Caring for the Vulnerable: Foster Care – Well-Watered Women

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Caring for the Vulnerable: Foster Care

May 7, 2019  - By Jessica Mathisen

Well-Watered Women Blog: Caring for the Vulnerable: Fostering

Our Plans

We will become foster parents once we have “our own” kids.

That’s what my husband and I thought for a while. But God had other plans. On our first date, we talked about how we would love to adopt one day. However, when we became aware of the plight that is the foster care system, we both knew that the Lord was leading us down this path instead.

Our church hosts a conference each year that is educational and free to prospective and current foster and adoptive parents. One year, we decided to attend to learn and see if God would help us understand what our next steps should be. Attending the conference that day was like drinking from a fire hose; there was so much information, and we were overwhelmed!

In the car, on the way home I asked my husband, “So what did you think about all of that?” He replied, “I think we are supposed to foster. One day we might adopt, but I think we are supposed to be foster parents.” Overjoyed, I replied, “I think so, too!”

The Journey

And so it began. Fast forward about six months, and we started taking classes to become certified foster parents. After another six months, we were finally approved by the state. Two weeks later, our lives were changed forever when we said yes to a sibling group of three children, ages 10, 8, and 7.

Absolutely nothing could have prepared us for what we would experience while these three children were in our home. We thought we had some idea of what to do and what not to do, and that we had proper training under our belts, but there is just nothing that can prepare you for the whirlwind experience of your first placement. And while we had the support of an intentional care team, small group, and church family, we had no idea what it would be like to invite the wounds and ramifications of years of trauma into our home. We were facing intense spiritual warfare, and we found ourselves desperate for the Holy Spirit’s moment-by-moment help and guidance.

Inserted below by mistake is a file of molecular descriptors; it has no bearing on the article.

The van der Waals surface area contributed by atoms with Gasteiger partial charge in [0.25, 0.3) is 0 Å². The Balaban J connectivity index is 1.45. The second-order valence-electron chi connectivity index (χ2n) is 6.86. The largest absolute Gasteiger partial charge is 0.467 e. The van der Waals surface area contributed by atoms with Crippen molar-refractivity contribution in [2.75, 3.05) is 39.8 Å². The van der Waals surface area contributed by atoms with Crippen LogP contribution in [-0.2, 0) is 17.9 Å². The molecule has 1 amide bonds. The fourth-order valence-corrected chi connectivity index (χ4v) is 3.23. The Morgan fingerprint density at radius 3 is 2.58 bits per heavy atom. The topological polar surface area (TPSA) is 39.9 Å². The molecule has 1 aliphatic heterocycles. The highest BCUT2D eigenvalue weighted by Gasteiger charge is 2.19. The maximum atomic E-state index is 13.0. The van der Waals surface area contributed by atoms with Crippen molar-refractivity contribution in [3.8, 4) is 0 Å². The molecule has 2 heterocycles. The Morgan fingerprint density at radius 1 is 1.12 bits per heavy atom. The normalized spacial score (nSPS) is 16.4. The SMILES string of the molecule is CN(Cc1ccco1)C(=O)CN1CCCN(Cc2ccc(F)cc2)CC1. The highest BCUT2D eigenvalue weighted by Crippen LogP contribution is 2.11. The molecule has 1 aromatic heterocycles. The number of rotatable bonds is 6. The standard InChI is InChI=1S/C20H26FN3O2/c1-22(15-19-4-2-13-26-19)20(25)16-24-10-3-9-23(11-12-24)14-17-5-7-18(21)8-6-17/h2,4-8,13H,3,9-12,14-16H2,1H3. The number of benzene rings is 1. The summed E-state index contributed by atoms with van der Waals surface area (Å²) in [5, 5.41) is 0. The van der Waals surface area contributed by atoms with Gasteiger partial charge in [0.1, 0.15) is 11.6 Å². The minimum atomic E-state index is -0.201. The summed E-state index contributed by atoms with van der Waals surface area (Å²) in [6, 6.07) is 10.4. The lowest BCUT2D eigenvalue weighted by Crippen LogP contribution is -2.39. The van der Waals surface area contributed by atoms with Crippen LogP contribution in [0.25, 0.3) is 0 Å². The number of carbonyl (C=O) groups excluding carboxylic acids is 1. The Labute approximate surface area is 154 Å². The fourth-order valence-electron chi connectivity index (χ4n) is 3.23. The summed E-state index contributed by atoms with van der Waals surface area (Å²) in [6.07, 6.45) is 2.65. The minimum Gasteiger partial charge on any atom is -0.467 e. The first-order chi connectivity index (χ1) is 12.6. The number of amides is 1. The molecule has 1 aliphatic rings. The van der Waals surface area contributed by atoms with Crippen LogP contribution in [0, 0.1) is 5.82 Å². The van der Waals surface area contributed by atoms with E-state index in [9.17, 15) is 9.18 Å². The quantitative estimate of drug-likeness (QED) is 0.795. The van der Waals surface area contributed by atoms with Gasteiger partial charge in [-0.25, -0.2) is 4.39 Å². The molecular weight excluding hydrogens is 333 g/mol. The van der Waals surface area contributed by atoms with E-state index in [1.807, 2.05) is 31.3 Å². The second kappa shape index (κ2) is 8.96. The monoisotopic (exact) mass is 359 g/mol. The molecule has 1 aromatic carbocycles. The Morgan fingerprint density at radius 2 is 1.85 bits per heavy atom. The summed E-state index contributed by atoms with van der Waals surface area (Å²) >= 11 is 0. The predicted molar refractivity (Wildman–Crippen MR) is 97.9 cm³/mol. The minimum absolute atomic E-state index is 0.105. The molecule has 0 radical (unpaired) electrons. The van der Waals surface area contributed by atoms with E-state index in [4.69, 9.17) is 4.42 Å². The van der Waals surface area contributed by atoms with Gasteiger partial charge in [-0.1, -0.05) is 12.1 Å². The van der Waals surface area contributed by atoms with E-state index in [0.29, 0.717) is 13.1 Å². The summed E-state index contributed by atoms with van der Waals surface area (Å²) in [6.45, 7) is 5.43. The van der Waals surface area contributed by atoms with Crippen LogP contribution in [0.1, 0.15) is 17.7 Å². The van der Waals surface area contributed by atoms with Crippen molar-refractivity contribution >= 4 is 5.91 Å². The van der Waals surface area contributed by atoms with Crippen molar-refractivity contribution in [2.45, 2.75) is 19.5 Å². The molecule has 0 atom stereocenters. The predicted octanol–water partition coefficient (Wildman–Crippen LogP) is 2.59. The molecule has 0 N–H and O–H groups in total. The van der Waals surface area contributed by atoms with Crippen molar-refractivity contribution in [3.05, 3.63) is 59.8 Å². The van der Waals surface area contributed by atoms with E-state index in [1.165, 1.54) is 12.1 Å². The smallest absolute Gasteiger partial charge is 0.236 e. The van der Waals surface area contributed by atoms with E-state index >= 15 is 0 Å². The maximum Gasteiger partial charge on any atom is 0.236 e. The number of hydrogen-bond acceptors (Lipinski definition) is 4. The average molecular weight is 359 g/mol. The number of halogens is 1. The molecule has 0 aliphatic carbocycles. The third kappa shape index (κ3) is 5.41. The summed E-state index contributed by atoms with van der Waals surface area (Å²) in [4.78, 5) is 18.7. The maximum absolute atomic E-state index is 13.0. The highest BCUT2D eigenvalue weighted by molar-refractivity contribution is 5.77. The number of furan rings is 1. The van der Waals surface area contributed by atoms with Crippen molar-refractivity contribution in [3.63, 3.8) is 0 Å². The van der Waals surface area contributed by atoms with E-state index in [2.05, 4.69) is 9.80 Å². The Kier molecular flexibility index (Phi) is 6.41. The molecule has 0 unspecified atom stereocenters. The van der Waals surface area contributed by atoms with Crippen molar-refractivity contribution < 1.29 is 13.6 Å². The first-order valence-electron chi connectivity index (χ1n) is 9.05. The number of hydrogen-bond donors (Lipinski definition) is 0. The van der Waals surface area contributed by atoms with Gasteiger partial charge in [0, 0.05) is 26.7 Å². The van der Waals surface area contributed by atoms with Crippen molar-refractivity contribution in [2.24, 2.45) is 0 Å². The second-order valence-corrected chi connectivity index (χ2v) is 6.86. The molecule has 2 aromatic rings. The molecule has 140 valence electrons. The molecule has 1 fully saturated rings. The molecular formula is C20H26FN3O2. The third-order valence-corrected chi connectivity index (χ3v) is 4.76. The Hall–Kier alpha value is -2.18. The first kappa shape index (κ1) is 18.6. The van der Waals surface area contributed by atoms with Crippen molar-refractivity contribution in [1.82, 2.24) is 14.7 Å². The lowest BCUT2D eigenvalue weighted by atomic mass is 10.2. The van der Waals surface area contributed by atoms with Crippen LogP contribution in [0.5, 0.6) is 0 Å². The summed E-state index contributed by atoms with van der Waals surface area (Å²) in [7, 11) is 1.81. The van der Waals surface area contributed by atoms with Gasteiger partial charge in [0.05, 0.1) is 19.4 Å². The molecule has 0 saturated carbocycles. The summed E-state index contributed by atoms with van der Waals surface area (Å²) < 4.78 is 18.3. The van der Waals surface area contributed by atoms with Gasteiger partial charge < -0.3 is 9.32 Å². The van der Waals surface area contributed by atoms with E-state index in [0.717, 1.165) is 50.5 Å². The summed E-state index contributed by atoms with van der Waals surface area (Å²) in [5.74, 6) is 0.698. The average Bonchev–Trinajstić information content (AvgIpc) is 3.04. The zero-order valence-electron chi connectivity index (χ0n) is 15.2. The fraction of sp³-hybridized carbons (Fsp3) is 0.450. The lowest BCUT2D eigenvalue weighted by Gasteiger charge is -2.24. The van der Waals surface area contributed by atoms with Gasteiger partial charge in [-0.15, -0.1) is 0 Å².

Many people have said to my husband and me, “I could never do what you do. I could never love a child and then have to give them back.” Here’s the truth: not everyone is called to this life. Not everyone is called to welcome children from hard places in their homes. However, we can all do something.

Well-Watered Women Blog: Caring for the Vulnerable

The Facts

Here are a few sobering statistics to consider:

  • Each year, more than 600,000 children experience foster care in the United States.
  • 8% of children in foster care have languished there for five or more years.
  • 50% will never graduate from high school or obtain a GED.
  • Over 1/3 of all foster teen boys will be incarcerated before age 21.
  • 25% of foster children experience PTSD (comparable to the rate of US war veterans), and tend to suffer high rates of debilitating depression and low self-esteem.
  • After “aging out,” 25% of foster teens will become homeless.

Love Your Neighbor

In Mark 12:30–31, Jesus explained the two greatest commandments: “‘Love the Lord your God with all your heart and with all your soul and with all your mind and with all your strength.’ The second is this: ‘Love your neighbor as yourself.’ There is no commandment greater than these” (NIV).

Many of us want to know: who is my neighbor? A neighbor is simply any other person. The definition of “neighbor” in this context is not limited to the person who lives next door. It is simply anyone with whom we come into contact. We are to love the people God places in our lives well, whether they are there for a brief moment, a season, or a lifetime.

When we open up our lives to vulnerable children, we say yes to the hard work of restoration that can only be accomplished in the name of Jesus. This calling is not for all of us, but we are all called to love our neighbor.

Getting Practical

So what does that look like? I’ve heard that if every church in America had one foster family, each child in foster care would have a home. But the sad reality is that there would be another influx of children entering the system after these children were taken care of. The answer isn’t in everyone running to their county to apply to be foster parents. The answer isn’t simple.

But steps that we, as the Body of Christ, can take are straightforward:

  • Pray and ask God what your role is in foster care.
  • Pray for God to show you a family that is close to you that you can serve.
  • Bring a meal to a foster family.
  • Provide gift cards and clothing for children in foster care.
  • Become a mentor at a local school.

And so much more.

There is no easy way to solve this problem, and the fact is, it isn’t up to us to solve it. We are simply called to be the hands and feet of Jesus, willing to love our neighbor and leave our comfort for the sake of those who need Him most.

Your Sister,
Jessica

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Well-Watered Women Blog: Caring for the Vulnerable: How to love the Fatherless and the Orphan

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